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POPE JOHN PAUL II: Paying Respects, But Also Hoping for a Miracle

Katherine Stapp

NEW YORK, Apr 6 2005 (IPS) - Reform-minded Catholic groups in the United States are praying the successor to John Paul II will prove more receptive to softening church doctrine on contraception, abortion, homosexuality and women’s equality, although they acknowledge that these issues are probably not high on the Vatican agenda.

”Being a Catholic, I’m always open to miracles,” said Jon O’Brien, vice president of the Washington-based Catholics for a Free Choice. ”But as a realist, I also think the decks have been stacked on these issues.”

Noting that all but three of the 117 cardinals voting for the next pope were appointed by John Paul II, whose tenure saw the replacement of liberal bishops from the school of liberation theology with younger men without much pastoral experience, O’Brien said it was unlikely that radical change would be forthcoming anytime soon.

”However, if a conservative of similar ilk gets in, that might be the push too far,” he added. ”In the wake of the sex abuse scandal (in the Catholic church), the tolerance level for a dominant hierarchy telling people what to do is very thin. It might be just what reformers in the church need.”

The Vatican estimates that about two million pilgrims have paid their respects at St. Peter’s Basilica, where the pope’s body now lies in state. John Paul II has been widely praised as a champion of human freedom and dignity who worked tirelessly to make the church truly global in character and ethnicity.

But many Catholics also say they felt alienated by his unwavering stance on birth control (forbidden, even for married couples) and condom use to prevent disease transmission, and his intolerance of any discussion of women entering the priesthood.

On Mar. 11, shortly before his death, the pope told a group of Tanzanian bishops that ”fidelity within marriage and abstinence outside are the only sure ways to limit the further spread of AIDS infection.”

He had previously declared the use of birth control to be ”intrinsically illicit”.

”In the global North, most Catholics already use contraception, so to a large extent Rome’s stance is irrelevant,” O’Brien said. ”But in developing countries, people are actually dying, and the reality is they have to speak out on the issue.”

Today, two in three Catholics are from Asia, Africa and Latin America, regions that suffer tragically high rates of infant and maternal mortality. The United Nations estimates that more than 200 million women have an unmet need for safe and effective contraception, and that family planning alone could reduce maternal deaths by 25 percent.

”The pope wrote quite a lot about women’s dignity and women’s equality,” said Aisha Taylor of the Women’s Ordination Conference in Virginia, which lobbies for women to be allowed into the priesthood. ”Which is ironic because then he turned around and barred them from governing structures in the church.”

Under John Paul II’s leadership, the Code of Canon Law was revised in 1983 to encourage women to take a wider role, especially at the diocesan level, where they were allowed to serve as eucharistic ministers and on parish committees.

However, he was rigid on the subject of women’s ordination, issuing an apostolic letter in 1994 declaring that ”the church has no authority whatsoever to confer priestly ordination on women, and that this judgment is to be definitively held for all the church’s faithful.”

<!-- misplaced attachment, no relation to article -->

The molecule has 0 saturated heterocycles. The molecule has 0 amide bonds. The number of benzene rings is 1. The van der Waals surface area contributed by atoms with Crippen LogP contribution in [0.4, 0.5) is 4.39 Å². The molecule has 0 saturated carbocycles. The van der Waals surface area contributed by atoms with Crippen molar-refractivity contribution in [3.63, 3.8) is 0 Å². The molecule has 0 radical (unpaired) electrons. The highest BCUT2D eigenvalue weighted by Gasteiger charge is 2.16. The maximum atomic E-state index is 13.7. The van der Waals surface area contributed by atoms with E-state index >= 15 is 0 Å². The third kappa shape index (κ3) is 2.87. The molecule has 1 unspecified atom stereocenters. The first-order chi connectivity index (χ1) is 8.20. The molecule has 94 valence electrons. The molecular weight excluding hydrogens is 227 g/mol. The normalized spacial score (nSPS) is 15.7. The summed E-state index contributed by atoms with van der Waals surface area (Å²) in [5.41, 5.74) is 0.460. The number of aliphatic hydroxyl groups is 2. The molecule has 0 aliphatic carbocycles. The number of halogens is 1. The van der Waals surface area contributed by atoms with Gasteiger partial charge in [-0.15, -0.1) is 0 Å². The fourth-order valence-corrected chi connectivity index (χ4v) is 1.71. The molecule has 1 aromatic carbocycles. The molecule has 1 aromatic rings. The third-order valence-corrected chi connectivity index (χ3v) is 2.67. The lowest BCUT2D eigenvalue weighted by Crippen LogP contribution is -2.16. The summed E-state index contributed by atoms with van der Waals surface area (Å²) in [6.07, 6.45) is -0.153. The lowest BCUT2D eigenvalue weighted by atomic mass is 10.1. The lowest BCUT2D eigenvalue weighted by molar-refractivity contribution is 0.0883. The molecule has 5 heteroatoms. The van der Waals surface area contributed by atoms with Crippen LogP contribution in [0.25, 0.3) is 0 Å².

Still, in opening doors to women to assume new roles and responsibilities, Taylor believes that the pope may have unwittingly advanced the cause of women’s ordination – a position now supported by 70 percent of U.S. Catholics.

”These writings are now in the church canons and can’t be taken back,” she said. ”It’s like Thomas Jefferson (the third U.S. president) writing that ‘all men are created equal’. Of course, he meant ‘all white, landowning men’, but his words ultimately helped inspire the abolitionist movement.”

While the field of front-runners for the next pope is largely conservative, not all share John Paul’s positions, and some say the College of Cardinals, which elects the successor, could make a surprising choice.

‘National Catholic Reporter’ Vatican correspondent John Allen, Jr. points out that, ”Colleges of cardinals appointed entirely by one pope do not elect a reproduction of that pope as his successor.”

He cited the example of Pope Pius XII, who appointed all but two of the 51 cardinals who elected his successor – the ”strikingly” different Pope John XXIII.

”There is some surprising diversity among the cardinals,” agreed Taylor. ”Of the four main groups, two are involved with church reform and social justice.”

Vatican watchers say the social justice contingent, which focuses on such worldly problems as globalisation, racial relations and the fight against AIDS, is the largest current, and represents many cardinals from developing nations, including Cardinal Juan Sandoval from Mexico, Cardinal Claudio Hummes from Brazil, and Cardinal Oscar Rodriguez Maradiaga from Honduras.

At the other end of the ideological spectrum is a grouping dubbed the ”cultural warriors”, who want to see the church’s conservative teachings on issues like abortion, gay marriage and stem cell research incorporated into civil law.

”From the beginning of his papacy right up to his deathbed, John Paul had appointed cardinals in his own image, which is the right-wing current of the church,” said O’Brien.

Of all the potential successors, O’Brien singled out Cardinal Godfried Danneels of Belgium as the most moderate.

”He did say that using condoms to prevent HIV/AIDS is about stopping the transmission of death, not stopping the transmission of life,” O’Brien noted. ”And in this airless environment, saying something like that is a fresh breeze.”

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